Bhojpuri has local names as well. Western Bhojpuri is loosely termed as purbi. Purab means east and hence purbi means ‘of east’. People of northern India refer to the language of their east as purbi. People from the Hindi-speaking western Uttar Pradesh call everyone to their east (Awadh, Banaras, Bihar, etc.) as purbi or purabiya. The term is used very loosely, so it includes non-Bhojpuri languages like Awadhi as well. In Bengal’s colonial army, sepoys from this region were called purabiya (Tiwari 2011). Tiwari points out that the Bhojpuri migrants in Bengal refer to their language as deswali. Eminent literary figure from this region Rahul Sankrityayan terms the Bhojpuri of Banaras as Kashika (of Kashi, another name for Banaras); Bhojpuri of Chhapra is also referred to Chhaprahiya and Bhojpuri in the east of Ballia and west of Azamgarh is referred to as Bangahi (a land without floods).
Tiwari (2011) further argues that ‘southern’ standard Bhojpuri is sweeter as it has French and Persian kind of melody because the last syllable is pronounced in elongated fashion. For example बच्चे, कहाँ जा रहे हो (in Hindi, which means: Kid, where are you
going?) will be pronounced as बबुआ हो… कहाँ जातारअ? ‘You’, the second-person personal pronoun has three words in Hindi, namely, tu, tum and aap. Tu and tum are informal forms used for younger or close kin/friends, whereas aap is used for elder and respectful ones. ‘You’ pronoun varies in different types of Bhojpuri.
For example, in ‘standard’ Bhojpuri, respectful ‘you’ is referred to as राउर (pronounced as raur) and, in ‘western’, it is referred to as तुहुँ (pronounced as tuhun). Verb which signifies ‘doing’ has a nasal sound in ‘standard’ Bhojpuri, whereas there is no nasal sound in ‘western’, for example, ‘I did’ will be कईली (pronounced as kainleen) in ‘standard’ and कईली(pronounced as kailee) in ‘western’ (Tiwari 2011).
The diasporic existence of Bhojpuri has a different story. In the 19th century, the Bhojpuri-speaking indentured laborers carried this language to plantation colonies like Mauritius, British Guiana and Trinidad. In Trinidad, for example, Bhojpuri with different local flavor went through a process of homogenization and a lingua franca evolved which is called as Plantation Hindustani or Trinidad Bhojpuri. Although this language has almost died now, it has survived in folksongs, kitchen lexicon and kinship terminology (Jayaram 2000). What has happened to the Bhojpuri in urban centers of India would require further inquiry.
Despite Bhojpuri having a large canvas in terms of geographical coverage and the number of speakers, there is hardly any written literature in Bhojpuri (Grierson 1903; Upadhyaya 1990; Sinha 2010; Tiwari 2011). The lack of written literature in Bhojpuri has
been lamented by many regional scholars. However, they highlight the existence of rich oral literary tradition in the region. In the next section, I will elaborate on how scholars have explained this lack of written literature in Bhojpuri and the consequences thereof.
The Orality of Bhojpuri
Bhojpuri is not written and read; but it is spoken, sung and heard. Literary traditions contribute to creating and circulating images, adjectives, and metaphors for society. Most of the regional scholars argue that Bhojpuri is backward in comparison to its sister language Maithili, because Maithili, in addition to the oral literature, has written literature. Eminent Hindi and Sanskrit scholar of Kashi, Baldev Upadhyaya has written that, in spite of its geographical spread, Bhojpuri is still oral because no ruler gave this language a shelter. He argues that, unlike Vidyapati in Maithili and Surdas in Braj, Bhojpuri never had literary figures or poets who created epics. Thus, Bhojpuri remained the language of uncouth illiterate villagers.8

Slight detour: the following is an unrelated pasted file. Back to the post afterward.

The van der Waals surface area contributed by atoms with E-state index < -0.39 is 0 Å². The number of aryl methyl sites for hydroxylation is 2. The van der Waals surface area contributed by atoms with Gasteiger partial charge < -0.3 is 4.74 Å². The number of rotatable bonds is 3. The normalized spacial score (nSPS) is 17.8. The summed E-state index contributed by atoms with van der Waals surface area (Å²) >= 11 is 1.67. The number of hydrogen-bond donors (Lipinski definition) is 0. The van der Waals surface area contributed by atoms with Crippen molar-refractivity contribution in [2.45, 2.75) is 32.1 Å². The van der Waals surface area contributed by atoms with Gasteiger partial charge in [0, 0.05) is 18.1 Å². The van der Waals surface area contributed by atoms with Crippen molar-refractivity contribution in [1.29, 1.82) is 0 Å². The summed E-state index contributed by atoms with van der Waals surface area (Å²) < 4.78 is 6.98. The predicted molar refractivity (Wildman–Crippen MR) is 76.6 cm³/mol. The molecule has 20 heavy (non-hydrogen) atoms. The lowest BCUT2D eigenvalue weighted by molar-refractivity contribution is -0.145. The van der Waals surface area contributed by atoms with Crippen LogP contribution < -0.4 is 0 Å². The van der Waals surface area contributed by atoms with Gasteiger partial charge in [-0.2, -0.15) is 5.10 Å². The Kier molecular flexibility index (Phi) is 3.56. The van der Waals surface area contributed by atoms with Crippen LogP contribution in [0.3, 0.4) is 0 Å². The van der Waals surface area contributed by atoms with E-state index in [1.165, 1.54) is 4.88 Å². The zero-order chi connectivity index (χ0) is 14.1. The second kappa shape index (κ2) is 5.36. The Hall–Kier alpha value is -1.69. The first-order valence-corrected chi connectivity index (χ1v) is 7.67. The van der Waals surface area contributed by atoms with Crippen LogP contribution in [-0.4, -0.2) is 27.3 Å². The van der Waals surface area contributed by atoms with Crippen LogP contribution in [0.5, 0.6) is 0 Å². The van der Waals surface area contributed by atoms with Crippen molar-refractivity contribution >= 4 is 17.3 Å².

Linguist Tiwari (2011) adds another reason for the backwardness of Bhojpuri.
He argues that Brahmins of Bhojpuri belt neglected Bhojpuri; Kashi (Banaras), which was a centre for knowledge, comes under Bhojpuri region, but Kashi pundits were just involved in learning and teaching Sanskrit.
While scholars are right in highlighting the absence of ‘great’ literary figures in Bhojpuri, it is important to recognize the material reality of Bhojpuri society. Bhojpuri society is largely a peasant society constituted of labouring castes. Writing activity requires time and leisure. During the process of labour, this society was creating a handy, pragmatic language with its own share of simple and emotive oral literary forms. Thus, Bhojpuri is not deprived of literature. Kali Kinkar Dutta and Jatashankar Jha (1976) highlight the names of Bhojpuri saints like Gharnidas to make a case for ancient Bhojpuri literature.
In modern literature (late-19th to mid-20th century), they underline the contribution of folk poets like Mahendra Misir and Bhikhari Thakur. They also attempt to reclaim Bhojpuri literary figures like Principal Manoranjan and Babu Raghubir Narayan, as ‘nationalist’, since they wrote poems with anti-colonial themes: the former wrote a poem titled Firangiya, while the latter wrote, the Batohiya. Thus, scholars assert that, even if there is a dearth of written literature in Bhojpuri, the oral literature is equally powerful with its literary charm and nationalist consciousness.
It can be seen that most of the scholars expect and aspire for written Bhojpuri literature which can be read by an ‘educated’ class and hence achieve respectability. Obviously, the ‘orality’ of Bhojpuri cannot command the same respect. However, Grierson (1903) thinks differently. He points out that Maithili has a literary history and tradition hence it has retarded the ‘corruption of that language’. He adds that Bhojpuri has hardly any indigenous literature, thus making ‘it a handy article for current use and not too much encumbered by grammatical subtleties’. Nevertheless, most of the indigenous scholars have highlighted and lamented the lack of patronage for Bhojpuri from kings and landlords. There is now a movement to recognize and enlist Bhojpuri as a scheduled language. Such efforts are aimed at standardizing and institutionalizing Bhojpuri. Notwithstanding the fact that such